Changing a Culture

I really love how Seth Godin thinks about marketing as ‘changing a culture’ and how he defines culture as ‘people like us, do things like this’. And in light of that, every startup, every ‘disruption’ is about changing the culture. We ought to recognise that culture is temporary, and regardless of how you think they are entrenched, they are continuously being assaulted, dislodged by various forces in the world.

Every single startup trying to enter a marketplace is trying to change a culture to some extent; and those successful ones managed that change so well we are quick to forget that it happened. More importantly, sometimes the change is so gradual that it is almost imperceptible. Think about Grab and what they did to quite a few different cultural norms that are supposedly so entrenched:

  • Flagging taxis on the streets or queuing at taxi stands
  • Not wanting to call private hire cars for fear of untrustworthy drivers or companies
  • Having to call cab by ringing a number and then getting to the operator and trying to describe where you are, get the license plate number from the operator and looking out for the taxi
  • Having different numbers to call different brands of cab because they all have different call centers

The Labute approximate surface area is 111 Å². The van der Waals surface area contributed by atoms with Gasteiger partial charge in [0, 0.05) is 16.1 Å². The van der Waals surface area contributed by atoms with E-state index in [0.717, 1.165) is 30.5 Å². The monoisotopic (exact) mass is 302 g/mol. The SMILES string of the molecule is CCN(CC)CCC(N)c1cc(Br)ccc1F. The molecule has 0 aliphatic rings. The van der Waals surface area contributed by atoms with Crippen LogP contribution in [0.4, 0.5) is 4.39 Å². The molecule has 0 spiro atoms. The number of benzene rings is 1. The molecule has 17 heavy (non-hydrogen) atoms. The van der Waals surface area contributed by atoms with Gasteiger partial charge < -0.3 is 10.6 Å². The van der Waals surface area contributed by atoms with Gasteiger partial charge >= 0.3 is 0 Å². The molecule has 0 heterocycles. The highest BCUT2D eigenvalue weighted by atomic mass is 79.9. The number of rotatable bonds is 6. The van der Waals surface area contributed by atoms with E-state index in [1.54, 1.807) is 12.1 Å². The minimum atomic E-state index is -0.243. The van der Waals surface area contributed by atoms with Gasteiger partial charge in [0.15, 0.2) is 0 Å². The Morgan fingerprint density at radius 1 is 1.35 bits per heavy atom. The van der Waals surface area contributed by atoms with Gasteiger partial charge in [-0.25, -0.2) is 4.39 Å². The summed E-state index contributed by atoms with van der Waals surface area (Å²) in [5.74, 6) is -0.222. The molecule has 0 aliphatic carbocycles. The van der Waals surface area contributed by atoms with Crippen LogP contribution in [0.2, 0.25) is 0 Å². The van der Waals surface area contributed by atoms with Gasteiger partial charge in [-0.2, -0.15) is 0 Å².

• Not being able to call the taxi driver you’ve booked directly to ask him where he is when he is on the way to you

How many of these ‘norms’ still exists today and how much have we taken Grab for granted? The new behaviours they introduced includes:

  • Calling for grab even when there is taxis waiting for passengers at the taxi stand
  • Going down from the building only when your grab has arrived or about to arrive
  • ‘Grabbing’ as a verb to mean you’re using grab to call a cab to get to your next destination

And the list goes on; you get my point.

Likewise Alibaba changed the culture of the Chinese internet where online merchants were not seen as trustworthy and scams seem to abound. They convinced users to buy from listed merchants, and persuaded merchants to use them as a trusted intermediary, then introduced escrow services to hold on to payments so that both sides can trust each other, effectively mastering the two-sided market in China.

When we think about a startup in terms of the culture they are seeking to change, the norms they are looking to dislodge, we discover how difficult a challenge they have. Yet it is also a way of thinking about their marketing, the story they tell themselves and everyone else, as well as the manner they design their products. All of these will feed somehow into the forces gradually dislodging the current power structures and cultural norms.

On a separate note, if you’re a startup that is just following the culture or feeding off the norms, it is quite likely there can be a dozen of you around to do minor variations of the same things. Of course, it need not always be about making big bucks; and as Seth Godin would say, it’s about making the difference.